For each of the previously defined components of the real estate industry, the need for entitlements exists. This includes approvals for use of the land for the intended purpose, which may require zoning variance approvals; design approvals of the proposed development, which may require design review approval or urban design approval, depending on the jurisdiction; approvals for construction or installation of utilities in the public right of way, which may require a public works agreement approval or developer’s agreement approval; and most definitely building permits for construction if that is part of the process.

Architects, civil engineers, financing institutions, developers, builders, all need to have their part of the project reviewed and approved at some point during the transaction or development stage. These entitlement stages can be managed by each participant, or it can be taken care of by an individual known as an expeditor. This role requires the ability to logistically manage the flow of information as well to understand the high priority of providing and disseminating information in a way that keeps the project’s review moving forward, while responses are being provided or changes being incorporated.

As generic as your interest may currently be in real estate, you will find that there are multiple areas of opportunity for you to learn about and eventually pursue.  Starting in one area does not limit you in terms of your professional development. In fact, the pursuit of multiple areas of knowledge and experience will only strengthen your core understanding, and make you a stronger participant in this vital industry.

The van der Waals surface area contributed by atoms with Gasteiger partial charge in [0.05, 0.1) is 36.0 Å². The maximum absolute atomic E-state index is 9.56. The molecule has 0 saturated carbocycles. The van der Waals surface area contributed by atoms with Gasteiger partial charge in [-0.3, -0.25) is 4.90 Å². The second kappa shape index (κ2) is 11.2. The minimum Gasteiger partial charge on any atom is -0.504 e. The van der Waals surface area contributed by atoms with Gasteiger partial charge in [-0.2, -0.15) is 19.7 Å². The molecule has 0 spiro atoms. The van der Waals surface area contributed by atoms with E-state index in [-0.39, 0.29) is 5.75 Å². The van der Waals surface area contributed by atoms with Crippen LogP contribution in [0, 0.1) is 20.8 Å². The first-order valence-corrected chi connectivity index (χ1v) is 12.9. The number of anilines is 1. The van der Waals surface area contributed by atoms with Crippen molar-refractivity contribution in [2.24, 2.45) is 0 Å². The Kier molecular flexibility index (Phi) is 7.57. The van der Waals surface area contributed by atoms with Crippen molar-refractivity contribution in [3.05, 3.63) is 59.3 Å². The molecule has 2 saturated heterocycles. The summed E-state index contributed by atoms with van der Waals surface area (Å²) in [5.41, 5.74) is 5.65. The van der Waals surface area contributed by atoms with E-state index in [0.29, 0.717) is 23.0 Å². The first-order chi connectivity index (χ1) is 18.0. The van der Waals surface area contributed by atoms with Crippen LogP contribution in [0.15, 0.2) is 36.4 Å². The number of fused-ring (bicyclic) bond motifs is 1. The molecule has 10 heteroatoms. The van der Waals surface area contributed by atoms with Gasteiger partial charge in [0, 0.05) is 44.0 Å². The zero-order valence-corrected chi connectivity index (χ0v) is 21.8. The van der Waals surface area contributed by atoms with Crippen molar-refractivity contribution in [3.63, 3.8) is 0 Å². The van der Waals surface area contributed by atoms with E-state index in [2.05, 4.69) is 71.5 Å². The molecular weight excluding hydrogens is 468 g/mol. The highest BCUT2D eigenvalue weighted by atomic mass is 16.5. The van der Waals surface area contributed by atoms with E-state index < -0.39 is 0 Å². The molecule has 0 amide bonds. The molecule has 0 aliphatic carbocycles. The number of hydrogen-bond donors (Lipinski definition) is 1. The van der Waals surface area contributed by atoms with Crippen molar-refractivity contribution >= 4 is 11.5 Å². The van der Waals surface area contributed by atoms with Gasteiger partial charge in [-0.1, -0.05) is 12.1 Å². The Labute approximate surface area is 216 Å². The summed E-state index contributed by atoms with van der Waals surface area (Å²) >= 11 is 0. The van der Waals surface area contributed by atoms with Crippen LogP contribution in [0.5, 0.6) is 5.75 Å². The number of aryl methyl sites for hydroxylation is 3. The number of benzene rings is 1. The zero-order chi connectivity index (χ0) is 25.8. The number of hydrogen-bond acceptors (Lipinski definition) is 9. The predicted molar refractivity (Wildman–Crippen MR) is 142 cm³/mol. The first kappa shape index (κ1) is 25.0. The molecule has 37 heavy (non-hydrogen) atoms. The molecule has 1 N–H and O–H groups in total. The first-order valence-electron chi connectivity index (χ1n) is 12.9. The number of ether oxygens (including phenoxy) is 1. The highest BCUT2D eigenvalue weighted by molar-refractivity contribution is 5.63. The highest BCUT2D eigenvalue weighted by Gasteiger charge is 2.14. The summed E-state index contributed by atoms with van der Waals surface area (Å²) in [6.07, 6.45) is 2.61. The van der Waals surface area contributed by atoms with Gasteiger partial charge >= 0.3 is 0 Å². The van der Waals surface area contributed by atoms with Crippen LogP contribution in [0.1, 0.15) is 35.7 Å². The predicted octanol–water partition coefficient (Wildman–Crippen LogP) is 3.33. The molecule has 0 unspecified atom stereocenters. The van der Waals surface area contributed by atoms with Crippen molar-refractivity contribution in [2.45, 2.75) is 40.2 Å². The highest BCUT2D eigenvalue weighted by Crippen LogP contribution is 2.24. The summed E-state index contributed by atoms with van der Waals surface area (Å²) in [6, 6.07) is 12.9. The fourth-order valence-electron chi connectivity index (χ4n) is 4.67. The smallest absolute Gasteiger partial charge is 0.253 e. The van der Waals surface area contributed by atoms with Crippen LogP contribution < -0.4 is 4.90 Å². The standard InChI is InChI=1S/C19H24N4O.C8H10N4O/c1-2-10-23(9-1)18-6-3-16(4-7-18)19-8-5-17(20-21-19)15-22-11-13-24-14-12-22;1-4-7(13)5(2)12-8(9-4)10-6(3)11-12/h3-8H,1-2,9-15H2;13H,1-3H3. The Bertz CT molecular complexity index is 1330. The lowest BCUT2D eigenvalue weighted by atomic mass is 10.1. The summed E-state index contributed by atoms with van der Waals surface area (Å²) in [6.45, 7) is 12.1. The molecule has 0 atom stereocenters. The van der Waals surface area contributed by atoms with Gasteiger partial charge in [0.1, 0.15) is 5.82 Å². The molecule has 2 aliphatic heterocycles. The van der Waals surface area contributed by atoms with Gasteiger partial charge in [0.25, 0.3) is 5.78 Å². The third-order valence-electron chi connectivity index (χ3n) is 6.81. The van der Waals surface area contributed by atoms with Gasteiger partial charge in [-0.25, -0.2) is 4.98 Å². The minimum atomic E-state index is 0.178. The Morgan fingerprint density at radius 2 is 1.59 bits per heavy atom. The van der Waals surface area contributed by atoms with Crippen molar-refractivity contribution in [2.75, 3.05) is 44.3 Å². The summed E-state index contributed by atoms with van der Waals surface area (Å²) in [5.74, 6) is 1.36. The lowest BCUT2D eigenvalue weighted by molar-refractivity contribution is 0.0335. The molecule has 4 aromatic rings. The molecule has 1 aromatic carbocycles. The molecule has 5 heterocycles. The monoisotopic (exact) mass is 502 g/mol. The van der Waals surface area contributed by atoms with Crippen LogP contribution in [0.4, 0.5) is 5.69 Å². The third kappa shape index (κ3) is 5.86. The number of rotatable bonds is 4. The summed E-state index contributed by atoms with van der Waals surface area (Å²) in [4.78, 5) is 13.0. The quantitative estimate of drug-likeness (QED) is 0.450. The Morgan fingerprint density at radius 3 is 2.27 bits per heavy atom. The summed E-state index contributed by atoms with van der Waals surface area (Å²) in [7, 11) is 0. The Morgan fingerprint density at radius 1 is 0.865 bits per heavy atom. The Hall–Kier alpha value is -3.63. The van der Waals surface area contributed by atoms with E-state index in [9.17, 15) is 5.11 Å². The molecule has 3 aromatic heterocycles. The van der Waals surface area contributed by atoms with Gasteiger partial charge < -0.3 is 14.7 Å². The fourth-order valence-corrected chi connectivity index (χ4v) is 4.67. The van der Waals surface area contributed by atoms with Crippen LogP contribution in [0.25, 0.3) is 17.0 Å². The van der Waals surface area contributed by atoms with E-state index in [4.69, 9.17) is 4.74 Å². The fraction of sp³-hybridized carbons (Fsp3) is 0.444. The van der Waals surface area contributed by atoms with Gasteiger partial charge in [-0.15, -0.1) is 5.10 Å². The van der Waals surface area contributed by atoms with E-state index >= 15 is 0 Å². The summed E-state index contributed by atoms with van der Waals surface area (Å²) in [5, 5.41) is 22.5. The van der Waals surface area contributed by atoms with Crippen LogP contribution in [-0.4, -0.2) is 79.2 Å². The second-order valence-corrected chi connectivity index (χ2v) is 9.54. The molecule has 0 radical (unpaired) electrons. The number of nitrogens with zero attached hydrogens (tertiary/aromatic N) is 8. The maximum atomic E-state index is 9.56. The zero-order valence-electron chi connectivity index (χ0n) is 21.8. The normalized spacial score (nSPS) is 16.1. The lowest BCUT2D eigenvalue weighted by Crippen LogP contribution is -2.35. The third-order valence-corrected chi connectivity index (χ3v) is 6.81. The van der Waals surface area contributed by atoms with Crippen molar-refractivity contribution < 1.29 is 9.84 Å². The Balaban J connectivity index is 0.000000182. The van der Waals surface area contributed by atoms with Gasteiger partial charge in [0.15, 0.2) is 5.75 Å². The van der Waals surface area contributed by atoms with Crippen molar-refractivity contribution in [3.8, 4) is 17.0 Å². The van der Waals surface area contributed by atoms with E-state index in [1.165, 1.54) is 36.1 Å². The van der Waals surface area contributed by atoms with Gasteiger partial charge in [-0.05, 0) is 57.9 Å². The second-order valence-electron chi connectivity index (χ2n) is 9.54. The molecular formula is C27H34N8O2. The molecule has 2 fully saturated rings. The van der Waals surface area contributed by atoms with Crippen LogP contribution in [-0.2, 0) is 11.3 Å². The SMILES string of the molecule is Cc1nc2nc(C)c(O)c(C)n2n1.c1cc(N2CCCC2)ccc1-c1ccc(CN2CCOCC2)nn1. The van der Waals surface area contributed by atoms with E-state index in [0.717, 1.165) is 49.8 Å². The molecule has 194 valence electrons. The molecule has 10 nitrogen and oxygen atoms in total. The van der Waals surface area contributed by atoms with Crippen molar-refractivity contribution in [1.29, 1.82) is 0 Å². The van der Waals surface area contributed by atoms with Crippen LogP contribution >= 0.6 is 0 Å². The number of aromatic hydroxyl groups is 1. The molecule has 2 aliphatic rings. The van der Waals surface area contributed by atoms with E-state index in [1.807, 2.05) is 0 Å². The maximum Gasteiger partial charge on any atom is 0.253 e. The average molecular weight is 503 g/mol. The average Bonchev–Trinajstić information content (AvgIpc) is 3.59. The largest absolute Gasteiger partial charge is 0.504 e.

Lisa Junker is an alumna, advisory board member of UB’s Real Estate program and Vice President, Project Coordination at Colbert Matz Rosenfelt, Inc.

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“EMC”: The Entrepreneur, The Manager and The Capitalist

No endeavor or enterprise can reach its full potential if it does not take advantage of what I call “EMC”: the entrepreneur/manager/capitalist approach to progress. Individuals and organizations can benefit equally – and avoid insurmountable challenges that may come from within or from the outside – by considering the answers to the questions that EMC raises for you:

• the “entrepreneur”: What is it that we do? Why do we do it? Whom does it benefit?
• the “manager”: How do we lead, direct and support the people, systems and resources critical to the mission?
• the “capitalist”: How do we make a profit? How do we maximize our value to stakeholders and investors?

Very rarely does an individual possess the natural ability and intuitiveness to serve in all three of these roles over the course of his or her lifetime. Some extraordinary few, like Bill Gates, Warren Buffett or Steve Jobs, manage to do more than one at a time. Accordingly, as we grow and evolve, we can learn who and what we are within the EMC rubric, and act accordingly. We learn what we can and can’t be responsible for, where we need help and collaboration, how we can gain support to achieve our goals. Remember that our individualized EMC is a target, a goal – and it’s often a team effort. No matter what we’re doing, we must learn to trust others – and model behavior that allows others to trust in us as well.